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Presidential "Affairs"

If you thought Bill Clinton's tryst was bad, check out some of the salacious dirt haunting our other famous Presidents...

Warren Harding had a 15-year long affair with Carrie Phillips and over the years he gave her a Cadillac and offered her $5000 a year to keep her mouth shut. When the affair started getting in the way of his election, his campaign managers paid her more then $20,000, and sent her on a trip around the world.

Nan Britton, Harding's other famed mistress, supposedly gave birth to his daughter. She also reported that Harding and she often had relations in White House coat closets, and once were almost caught by his wife before a Secret Service agent saved the day.

It's no secret that Thomas Jefferson put the father in Founding Father. DNA evidence shows he sired at least 1 and probably all 6 of his slave Sally's children. What's harder for textbooks to verify is that he first seduced her when she was 14.

franklin-roosevelt-picture.jpgWhile JFK's definitely the best-known White House Lothario, FDR might wheel himself into second place. The Polio Player had an affair with his wife's bubbly secretary Lucy Mercer. When Eleanor found out about it, she was hopping mad, so he promised to put a halt to it... for a while. In the meantime, Roosevelt slept with his White House secretary Marguerite "Missy" LeHand, another one of his cousins (his wife was a cousin, too), and supposedly, he also got nice with Princess Martha of Norway. But despite the abundance of tail, he couldn't get Lucy Mercer out of his head. When the 4-term president passed away, the two were wrapped around each other.

It's not quite an affair, but John Quincy Adams got slapped with the nickname "The Pimp" after he offered his kids' nanny's "services" as a gift to the Czar of Russia.

lyndon-johnson-picture.jpgLyndon Johnson, the straight shooter from Texas who referred to his own Johnson as "Jumbo", shagged Madeleine Brown for 21 years (and fathered her son) all behind his wife Lady Bird's back. Meanwhile he was also busying himself with the movie actress Helen Gahagan Douglas and the knock-out Alice Glass—apparently, the latter eventually dumped him because of his politics on Vietnam.

James Garfield had an affair with an 18 year-old New York Times reporter named Lucia Gilbert Calhoun until his wife caught wind of the affair and made him decide between them. Good ole Garfield stuck to his marriage.

john-kennedy-picture.jpgAnd then there's JFK, the smoothest swinger of the lot. The most famous of his conquests was Marilyn Monroe who supposedly giggled and confided to a friend after their tryst, "I think I made his back real better." Allegedly, Kennedy also bedded his secretary Pamela Turner, movie star Angie Dickinson, famed stripper Blaze Starr (he supposedly had sex with her in a closet while her fiancée was in the next room during a party), Danish journalist Inga Arvad, B-movie actress Jayne Mansfield, and a host of others. He also slept with an intern while in office, Marion Fahnestock, ushering the way for a later president to do the same.

BONUS "Founding Father" (but not a president) FACT: Back when he was still Secretary of the Treasury, Alexander Hamilton decided to console a saddened Maria Reynolds. Despite the fact that they were both married, he continued "consoling" her, and "consoling" her until Reynolds' husband smelled opportunity. He blackmailed the future president$1000 to keep quiet (1/3 of his salary!), but made it clear that Hamilton could keep sleeping with his wife for additional cash.

Special thanks to Sandy and Kara for the research help!

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Yes, You Can Put Your Christmas Decorations Up Now—and Should, According to Psychologists
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We all know at least one of those people who's already placing an angel on top of his or her Christmas tree while everyone else on the block still has paper ghosts stuck to their windows and a rotting pumpkin on the stoop. Maybe it’s your neighbor; maybe it’s you. Jolliness aside, these early decorators tend to get a bad rap. For some people, the holidays provide more stress than splendor, so the sight of that first plastic reindeer on a neighbor's roof isn't exactly a welcome one.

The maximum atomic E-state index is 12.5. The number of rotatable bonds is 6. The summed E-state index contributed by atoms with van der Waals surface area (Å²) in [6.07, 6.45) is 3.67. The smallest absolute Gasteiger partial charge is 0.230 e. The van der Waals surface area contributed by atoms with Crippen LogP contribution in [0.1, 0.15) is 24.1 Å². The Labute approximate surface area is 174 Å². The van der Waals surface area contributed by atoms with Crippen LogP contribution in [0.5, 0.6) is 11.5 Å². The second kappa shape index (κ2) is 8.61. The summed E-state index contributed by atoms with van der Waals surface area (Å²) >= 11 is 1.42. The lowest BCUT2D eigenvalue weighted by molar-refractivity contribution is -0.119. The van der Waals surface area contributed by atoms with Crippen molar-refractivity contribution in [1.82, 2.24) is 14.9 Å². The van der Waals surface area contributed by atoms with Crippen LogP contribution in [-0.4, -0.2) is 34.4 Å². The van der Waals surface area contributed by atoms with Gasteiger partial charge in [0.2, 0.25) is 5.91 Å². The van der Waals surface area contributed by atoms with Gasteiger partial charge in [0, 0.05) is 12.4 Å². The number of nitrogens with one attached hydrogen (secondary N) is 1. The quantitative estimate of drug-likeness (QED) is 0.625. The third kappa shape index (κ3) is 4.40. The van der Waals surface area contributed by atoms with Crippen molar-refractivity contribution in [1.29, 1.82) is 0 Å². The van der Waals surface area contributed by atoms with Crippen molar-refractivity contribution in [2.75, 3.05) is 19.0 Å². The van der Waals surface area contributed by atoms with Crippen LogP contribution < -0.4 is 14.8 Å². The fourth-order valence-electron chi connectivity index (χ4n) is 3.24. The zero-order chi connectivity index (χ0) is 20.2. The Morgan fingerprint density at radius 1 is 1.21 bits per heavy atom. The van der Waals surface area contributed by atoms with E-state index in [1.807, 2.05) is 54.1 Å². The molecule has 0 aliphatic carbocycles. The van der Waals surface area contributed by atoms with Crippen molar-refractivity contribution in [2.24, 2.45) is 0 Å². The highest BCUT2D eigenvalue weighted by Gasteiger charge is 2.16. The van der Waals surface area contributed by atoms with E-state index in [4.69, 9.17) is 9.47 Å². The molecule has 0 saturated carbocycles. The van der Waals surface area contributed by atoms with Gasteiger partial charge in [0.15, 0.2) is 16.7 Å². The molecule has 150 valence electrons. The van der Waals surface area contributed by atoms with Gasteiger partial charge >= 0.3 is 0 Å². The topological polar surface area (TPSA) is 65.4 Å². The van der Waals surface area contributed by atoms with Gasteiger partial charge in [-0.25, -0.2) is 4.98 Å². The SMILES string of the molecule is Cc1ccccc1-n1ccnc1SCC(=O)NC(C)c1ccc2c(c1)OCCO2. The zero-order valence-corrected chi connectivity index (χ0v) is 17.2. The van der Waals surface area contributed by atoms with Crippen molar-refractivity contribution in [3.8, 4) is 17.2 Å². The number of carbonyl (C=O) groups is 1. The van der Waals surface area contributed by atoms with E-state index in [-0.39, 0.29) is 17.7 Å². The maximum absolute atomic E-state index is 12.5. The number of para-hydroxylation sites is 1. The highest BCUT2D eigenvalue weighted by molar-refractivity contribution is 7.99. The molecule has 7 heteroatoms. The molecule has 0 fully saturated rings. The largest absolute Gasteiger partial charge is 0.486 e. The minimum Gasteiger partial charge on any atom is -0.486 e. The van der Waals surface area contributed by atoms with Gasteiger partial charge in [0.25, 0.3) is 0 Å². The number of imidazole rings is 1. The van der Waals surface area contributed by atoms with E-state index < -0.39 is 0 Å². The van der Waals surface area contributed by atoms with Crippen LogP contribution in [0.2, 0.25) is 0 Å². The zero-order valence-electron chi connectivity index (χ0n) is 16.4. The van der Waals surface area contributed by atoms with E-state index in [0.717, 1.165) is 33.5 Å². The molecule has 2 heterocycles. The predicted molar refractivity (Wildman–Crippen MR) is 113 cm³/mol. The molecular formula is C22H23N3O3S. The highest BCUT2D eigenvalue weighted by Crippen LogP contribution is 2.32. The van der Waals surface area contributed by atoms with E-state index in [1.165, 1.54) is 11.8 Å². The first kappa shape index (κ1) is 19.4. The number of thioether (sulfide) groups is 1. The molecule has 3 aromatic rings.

But according to two psychoanalysts, these eager decorators aren’t eccentric—they’re simply happier. Psychoanalyst Steve McKeown told UNILAD:

“Although there could be a number of symptomatic reasons why someone would want to obsessively put up decorations early, most commonly for nostalgic reasons either to relive the magic or to compensate for past neglect.

In a world full of stress and anxiety people like to associate to things that make them happy and Christmas decorations evoke those strong feelings of the childhood.

Decorations are simply an anchor or pathway to those old childhood magical emotions of excitement. So putting up those Christmas decorations early extend the excitement!”

Amy Morin, another psychoanalyst, linked Christmas decorations with the pleasures of childhood, telling the site: “The holiday season stirs up a sense of nostalgia. Nostalgia helps link people to their personal past and it helps people understand their identity. For many, putting up Christmas decorations early is a way for them to reconnect with their childhoods.”

She also explained that these nostalgic memories can help remind people of spending the holidays with loved ones who have since passed away. As Morin remarked, “Decorating early may help them feel more connected with that individual.”

And that neighbor of yours who has already been decorated since Halloween? Well, according to a study in the Journal of Environmental Psychology, homes that have been warmly decorated for the holidays make the residents appear more “friendly and cohesive” compared to non-decorated homes when observed by strangers. Basically, a little wreath can go a long way.

So if you want to hang those stockings before you’ve digested your Thanksgiving dinner, go ahead. You might just find yourself happier for it.

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11 Black Friday Purchases That Aren't Always The Best Deal
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Black Friday can bring out some of the best deals of the year (along with the worst in-store behavior), but that doesn't mean every advertised price is worth splurging on. While many shoppers are eager to save a few dollars and kickstart the holiday shopping season, some purchases are better left waiting for at least a few weeks (or longer).